Melanoma, also known as black tumor, is a type of skin cancer that starts from the melanocyte cells and eventually spreads to other parts of the body. Most of these cancerous cells are black or brown in color due to the presence of melanocytes. However, there are also times when the cells stop producing the coloring pigment and are therefore pink, red or purple in color. The cancer can affect any part of the body. While men are prone to this cancer in and around their trunk, women are likely to develop them around the legs and arms. In the following section, we will give you a detailed insight on everything that you wanted to know about melanoma.
Melanoma can start from a mole
According to studies, about 30% of melanoma are likely to begin from the existing moles or other darkened spots of the skin. The melanoma, which then develops, happens to grow quickly and can spread into any organ easily. The eventual success of treatment completely depends on the size and the depth of the carcinogenic cell. Due to this reason it is extremely important to detect melanoma quickly. Certain melanomas usually grow around the outward part, along the skin’s surface. Some of them also vertically spread into the deep layers of the skin.
Change in the skin
One of the most common ways to identify skin cancer is from a change in the skin. This is all the more relevant if you have a new sore that does not heal easily. At times, skin cancer appears in the form of a patch, an open sore, a raised bump or even a mole. These sores and cuts usually take a bigger shape and lead to a serious issue in the long run. So if you happen to spot any mark or undulated surface around your skin, it would be a good decision to consult a doctor right away.
Identifying a cancerous tumor
In order to identify a cancerous tumor, you will have to know the a,b,c,d,e of melanoma. Here, the A suggests asymmetry, which means the structure of one half of that mole or undulated surface is not similar to the other half of it. B suggests border which further refers that the border or the edge of the pimple/mole are tattered, blurred or somehow ragged. C implies color, which further means that the color of the mole is usually uneven, with a shade of black, grey red or brown. D suggests diameter, which implies that the size of the cancerous mole is usually large in shape. In most cases, it is even larher than the tip of pencil erasers. E refers to the evolving pattern of the mole which further means that the mole changes its size, shape and color. As you know the A,B, C, D, E of melanoma, identifying and eventually getting it diagnosed will be easier. In any situation, if you happen to spot this tumor, consult a doctor immediately. Overlooking the issue, might amplify your problem.
Ugly duckling sign
At times, you will find that the melanoma does not fit the ABCDE rule. But that doesn’t mean you can overlook it. If you happen to get any mole at any part of your skin, make it a point to closely observe the changes. You can also use the ugly duckling method that implies that melanoma causing moles are the ones which look different from many other similar looking moles on your skin. The odd one out will be the ugly duckling or the cancerous mole. In this case too, consult a doctor and try to understand the extent of the cancer.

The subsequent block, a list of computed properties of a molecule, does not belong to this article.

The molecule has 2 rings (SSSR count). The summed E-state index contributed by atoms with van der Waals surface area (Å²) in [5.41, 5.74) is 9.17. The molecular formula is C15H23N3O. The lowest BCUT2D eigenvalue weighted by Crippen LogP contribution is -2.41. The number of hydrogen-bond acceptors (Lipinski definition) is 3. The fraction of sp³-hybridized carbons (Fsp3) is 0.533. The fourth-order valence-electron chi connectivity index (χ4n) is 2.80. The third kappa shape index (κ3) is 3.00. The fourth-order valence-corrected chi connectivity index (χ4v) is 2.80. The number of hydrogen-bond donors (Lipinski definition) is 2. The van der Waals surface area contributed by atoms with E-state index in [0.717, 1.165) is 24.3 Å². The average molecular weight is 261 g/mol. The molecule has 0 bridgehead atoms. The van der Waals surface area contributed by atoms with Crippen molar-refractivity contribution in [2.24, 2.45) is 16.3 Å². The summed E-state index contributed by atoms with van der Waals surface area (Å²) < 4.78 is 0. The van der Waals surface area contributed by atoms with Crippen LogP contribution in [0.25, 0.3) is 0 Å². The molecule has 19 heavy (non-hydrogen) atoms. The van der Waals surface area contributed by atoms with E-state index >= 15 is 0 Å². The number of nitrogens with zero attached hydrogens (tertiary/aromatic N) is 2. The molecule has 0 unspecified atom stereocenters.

Overexposure to sunlight causes melanoma
Although the causes of melanoma are varied, most medical experts suggest that the main cause of this issue is excessive exposure to sunlight. On constant exposure to the sun, your skin is likely to burn and even get blisters. This in turn, paves way for melanoma. According to most researchers, the ultraviolet rays coming from the sun are likely to damage your skin. They further suggest that over a period of consistent exposure to sunlight, an individual can be diagnosed with skin cancer. It is therefore highly recommended to use sun screen and similar other lotions and ointments while going out in the sun.
People with more risks
Although anyone can develop skin cancer or melanoma, usually people who have had melanoma earlier have a possibility of developing it again. Other than that, individuals with fair skin, blonde or red hair, freckles, blue eyes and pimples can also develop melanoma. This cancer is also widely observed in people who have a history of consistent exposure to the sun. This includes tans, taking sunburns and similar other things at the time of their youth. This is also particularly relevant for people who have extensively taken tans. People with more than one moles (atypical moles), people with a genetic history of skin cancer and people with a relatively weaker immune system can also develop melanoma. Although malignant melanoma is relatively more common among the Caucasians, it can always occur in people of almost all skin types. Non-white people usually experience melanoma, because their skin contains less pigment. For such people, it is likely to develop around the palms, mucous membrane, sole and nail. Although in most cases, melanoma happens to be inherent, there are also many situations where you can control or restrain yourself from indulging in activities that are likely to increase the risk of melanoma.
Causes maximum death
Although melanoma usually constitutes about 4% of almost all skin cancers, yet it accounts for more than 80% of all deaths related to skin cancer. In the US, about 1-2% deaths happen every year due to melanoma. Although this cancer is usually seen in adults, it is also, at times, found in young adults and children. For women between the age group of 25 to 29, it is one of the most common types of cancer. It is also equally common among women belonging to the age group of 30 to 34. Men are also affected by this cancer, and it is usually seen in men between the age 30 to 49.